On the Importance of Student Voices at U of T Law

Kassandra Shortt (3L)

At the October 2015 Faculty Council meeting, Dean Iacobucci essentially asked why law students can’t be more positive.  I’ve heard similar sentiments from fellow students as well. What’s all the fuss about?

I don’t purport to speak for all students but, from my observations and experience, students care. Students care about making the law school a better place. Students care about improving the legal profession.

For example, there are legitimate, yet divergent, arguments to be made on the role of legal education and how it ought to be financed. It should be possible for all stakeholders to come together and have a reasonable conversation about these important issues. However, this has proved all but impossible at U of T Law for some time now, at least for student stakeholders.

Take the above-referenced Faculty Council meeting. Dean Iacobucci condemned students for taking what he characterized as an “adversarial” approach in requesting data. But the administration has never made any alternative possible as it refuses to share its data on accessibility or to collect any more.

Yes, there are some students who so fundamentally disagree with tuition increases and reduced public support for legal education that they will likely never be satisfied with any answer the administration could offer. Yet there are also students who are open to the administration’s position, but are sincerely concerned about the lack of transparency. These students want  first-hand assurance that accessibility is being rigorously monitored. Either way, all of these perspectives should be heard and considered. Citing the lack of productivity of select views is an inadequate rationale for closing the discussion entirely.

Perhaps it is naïve to imagine that the administration would have a vision of the law school that includes meaningful consideration of student interests. U of T Law, however, sells itself on the consumer perspective—come to U of T Law; your tuition pays for excellence!—and thereby invites comment from these students qua consumers of legal education. Students clearly want to comment and participate in the discussion but are told again and again that their perspectives are not worthwhile. This is the wrong approach to students caring.

But tuition is just one example of many. From accommodations and mental health policy to exam reuse to the decanal selection process, student perspectives are occasionally aired but rarely truly considered in the governance of the law school. Yet students are members of the U of T Law community, just as faculty, alumni, and, yes, the administration are. Most charitably, the latter appears to have lost sight of the student interest as a potentially valuable voice in our community. However, the law school never wastes an opportunity to brag about its students. With a student body so impressive, why not consider what we have to say about our own institution, in which we have invested so much?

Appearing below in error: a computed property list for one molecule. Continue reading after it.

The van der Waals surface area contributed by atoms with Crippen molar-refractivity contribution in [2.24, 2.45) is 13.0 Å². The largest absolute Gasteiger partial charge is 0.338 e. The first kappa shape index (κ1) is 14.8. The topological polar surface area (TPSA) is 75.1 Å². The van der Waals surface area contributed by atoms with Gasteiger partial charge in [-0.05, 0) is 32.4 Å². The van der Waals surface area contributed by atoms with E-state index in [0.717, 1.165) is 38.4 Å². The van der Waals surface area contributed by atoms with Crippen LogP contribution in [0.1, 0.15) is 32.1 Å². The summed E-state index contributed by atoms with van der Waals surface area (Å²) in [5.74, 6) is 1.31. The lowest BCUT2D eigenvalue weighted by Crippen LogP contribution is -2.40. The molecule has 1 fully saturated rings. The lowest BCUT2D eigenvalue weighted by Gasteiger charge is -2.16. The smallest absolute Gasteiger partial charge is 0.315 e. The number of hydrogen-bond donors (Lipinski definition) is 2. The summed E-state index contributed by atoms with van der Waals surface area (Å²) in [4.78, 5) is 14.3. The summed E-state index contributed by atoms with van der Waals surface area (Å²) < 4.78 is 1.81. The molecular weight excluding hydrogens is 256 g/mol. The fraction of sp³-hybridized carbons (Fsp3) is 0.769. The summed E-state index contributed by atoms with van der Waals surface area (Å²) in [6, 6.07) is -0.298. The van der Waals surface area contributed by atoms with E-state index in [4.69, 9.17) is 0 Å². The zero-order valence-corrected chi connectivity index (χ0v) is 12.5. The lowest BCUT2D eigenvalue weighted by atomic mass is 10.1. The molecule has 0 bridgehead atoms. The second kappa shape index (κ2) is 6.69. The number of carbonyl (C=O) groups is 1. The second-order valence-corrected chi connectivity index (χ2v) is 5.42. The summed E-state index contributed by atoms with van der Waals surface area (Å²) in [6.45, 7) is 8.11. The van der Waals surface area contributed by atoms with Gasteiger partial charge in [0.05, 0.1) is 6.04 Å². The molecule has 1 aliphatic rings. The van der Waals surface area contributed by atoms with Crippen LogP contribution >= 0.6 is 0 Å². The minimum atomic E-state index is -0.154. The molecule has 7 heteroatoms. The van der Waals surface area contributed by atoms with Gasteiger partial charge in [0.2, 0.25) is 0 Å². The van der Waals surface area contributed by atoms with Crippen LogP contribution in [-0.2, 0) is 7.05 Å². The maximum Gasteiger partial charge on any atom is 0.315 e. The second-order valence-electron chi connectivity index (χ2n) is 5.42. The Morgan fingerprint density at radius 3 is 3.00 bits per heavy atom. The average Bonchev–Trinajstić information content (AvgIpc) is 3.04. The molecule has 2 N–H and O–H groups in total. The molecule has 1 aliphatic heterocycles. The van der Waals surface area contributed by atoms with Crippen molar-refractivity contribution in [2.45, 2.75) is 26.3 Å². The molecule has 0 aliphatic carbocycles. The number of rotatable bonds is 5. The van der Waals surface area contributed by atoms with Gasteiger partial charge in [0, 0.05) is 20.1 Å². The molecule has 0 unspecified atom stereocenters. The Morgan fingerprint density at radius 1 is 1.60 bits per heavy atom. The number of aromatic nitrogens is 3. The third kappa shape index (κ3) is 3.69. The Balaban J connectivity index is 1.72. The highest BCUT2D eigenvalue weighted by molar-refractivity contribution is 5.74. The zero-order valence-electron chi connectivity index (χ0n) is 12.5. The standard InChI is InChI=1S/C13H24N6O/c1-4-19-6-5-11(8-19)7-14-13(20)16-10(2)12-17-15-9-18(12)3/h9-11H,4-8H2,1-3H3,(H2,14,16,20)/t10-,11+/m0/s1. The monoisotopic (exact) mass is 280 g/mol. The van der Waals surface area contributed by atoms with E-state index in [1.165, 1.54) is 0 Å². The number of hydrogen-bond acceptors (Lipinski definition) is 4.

Moreover, universities are meant to be bastions of ideas. The exchange of ideas and considered discussion is at the heart of U of T Law’s raison d’être as an academic institution. Suppressing student voices in policy discussions at the law school is antithetical to this mission. The administration should seek to foster such discussions, not stifle any attempt to deviate from the institutional line. This approach breeds cynicism and animosity at a time when law schools should be promoting positive engagement by law students in the face of challenges to the law school and the legal profession. There are also devastating effects on the feeling of community at the law school.

Even so, I will attempt to frame this in a perspective the administration is most likely to understand: this approach will harm the law school in the long run. By failing to remotely consider the student experience, U of T Law is alienating an entire generation of future alumni, and with this making the most convincing case against donating to this institution that I can imagine. I personally will never donate to U of T Law and know many of my classmates feel the same.

This brings us to the recent debacle regarding the administration’s unilateral changes to the convocation celebration for the Class of 2017 onward, and subsequent backtracking.

It is wrong to take this platform away from students, regardless of your opinion of the substance of the critiques of the law school featured in recent valedictorian addresses. This speech by a democratically elected student representative is one of the few remaining opportunities for students to feel as though they are heard after three or more years of being ignored when trying to speak. It has taken on outsized significance given the current culture of the law school administration. It’s what we have.

Rather than panicking over what students might have to say about various issues, the administration should reframe its thinking: this is just students caring loudly at you. I think we all want to make the law school better, even if we disagree about how to do so. But let’s at least have a meaningful conversation. It will be worthwhile.